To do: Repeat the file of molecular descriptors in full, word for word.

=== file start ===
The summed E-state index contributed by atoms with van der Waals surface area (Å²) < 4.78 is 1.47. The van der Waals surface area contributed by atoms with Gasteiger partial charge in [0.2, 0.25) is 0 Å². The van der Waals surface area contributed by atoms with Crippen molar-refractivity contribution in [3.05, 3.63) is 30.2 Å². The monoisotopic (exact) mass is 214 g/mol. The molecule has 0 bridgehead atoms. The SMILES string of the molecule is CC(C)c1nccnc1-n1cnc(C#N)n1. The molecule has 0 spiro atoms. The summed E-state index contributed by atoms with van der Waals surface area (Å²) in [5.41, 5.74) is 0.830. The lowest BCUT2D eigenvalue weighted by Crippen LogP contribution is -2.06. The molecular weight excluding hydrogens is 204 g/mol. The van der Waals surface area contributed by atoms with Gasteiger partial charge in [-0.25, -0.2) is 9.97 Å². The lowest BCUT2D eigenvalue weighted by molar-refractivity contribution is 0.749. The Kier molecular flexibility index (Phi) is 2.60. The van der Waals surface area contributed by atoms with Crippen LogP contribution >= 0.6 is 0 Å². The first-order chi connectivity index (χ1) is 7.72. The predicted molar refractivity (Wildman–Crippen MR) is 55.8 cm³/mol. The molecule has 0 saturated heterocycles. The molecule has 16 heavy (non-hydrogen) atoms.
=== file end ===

The summed E-state index contributed by atoms with van der Waals surface area (Å²) < 4.78 is 1.47. The van der Waals surface area contributed by atoms with Gasteiger partial charge in [0.2, 0.25) is 0 Å². The van der Waals surface area contributed by atoms with Crippen molar-refractivity contribution in [3.05, 3.63) is 30.2 Å². The monoisotopic (exact) mass is 214 g/mol. The molecule has 0 bridgehead atoms. The SMILES string of the molecule is CC(C)c1nccnc1-n1cnc(C#N)n1. The molecule has 0 spiro atoms. The summed E-state index contributed by atoms with van der Waals surface area (Å²) in [5.41, 5.74) is 0.830. The lowest BCUT2D eigenvalue weighted by Crippen LogP contribution is -2.06. The molecular weight excluding hydrogens is 204 g/mol. The van der Waals surface area contributed by atoms with Gasteiger partial charge in [-0.25, -0.2) is 9.97 Å². The lowest BCUT2D eigenvalue weighted by molar-refractivity contribution is 0.749. The Kier molecular flexibility index (Phi) is 2.60. The van der Waals surface area contributed by atoms with Crippen LogP contribution >= 0.6 is 0 Å². The first-order chi connectivity index (χ1) is 7.72. The predicted molar refractivity (Wildman–Crippen MR) is 55.8 cm³/mol. The molecule has 0 saturated heterocycles. The molecule has 16 heavy (non-hydrogen) atoms.